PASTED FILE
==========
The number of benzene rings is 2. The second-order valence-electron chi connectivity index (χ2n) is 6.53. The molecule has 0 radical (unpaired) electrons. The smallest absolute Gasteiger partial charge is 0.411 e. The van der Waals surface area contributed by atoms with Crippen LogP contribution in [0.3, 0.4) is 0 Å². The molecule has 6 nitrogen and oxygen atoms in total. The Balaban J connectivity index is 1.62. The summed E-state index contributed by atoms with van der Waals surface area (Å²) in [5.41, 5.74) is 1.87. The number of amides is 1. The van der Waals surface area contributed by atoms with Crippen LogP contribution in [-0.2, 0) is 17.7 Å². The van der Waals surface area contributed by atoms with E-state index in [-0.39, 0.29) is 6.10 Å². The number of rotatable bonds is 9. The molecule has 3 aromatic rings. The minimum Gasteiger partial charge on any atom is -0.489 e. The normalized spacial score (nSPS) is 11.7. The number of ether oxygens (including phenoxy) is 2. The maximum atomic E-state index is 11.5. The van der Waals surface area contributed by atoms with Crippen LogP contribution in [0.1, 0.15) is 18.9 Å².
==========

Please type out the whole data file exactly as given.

The number of benzene rings is 2. The second-order valence-electron chi connectivity index (χ2n) is 6.53. The molecule has 0 radical (unpaired) electrons. The smallest absolute Gasteiger partial charge is 0.411 e. The van der Waals surface area contributed by atoms with Crippen LogP contribution in [0.3, 0.4) is 0 Å². The molecule has 6 nitrogen and oxygen atoms in total. The Balaban J connectivity index is 1.62. The summed E-state index contributed by atoms with van der Waals surface area (Å²) in [5.41, 5.74) is 1.87. The number of amides is 1. The van der Waals surface area contributed by atoms with Crippen LogP contribution in [-0.2, 0) is 17.7 Å². The van der Waals surface area contributed by atoms with E-state index in [-0.39, 0.29) is 6.10 Å². The number of rotatable bonds is 9. The molecule has 3 aromatic rings. The minimum Gasteiger partial charge on any atom is -0.489 e. The normalized spacial score (nSPS) is 11.7. The number of ether oxygens (including phenoxy) is 2. The maximum atomic E-state index is 11.5. The van der Waals surface area contributed by atoms with Crippen LogP contribution in [0.1, 0.15) is 18.9 Å².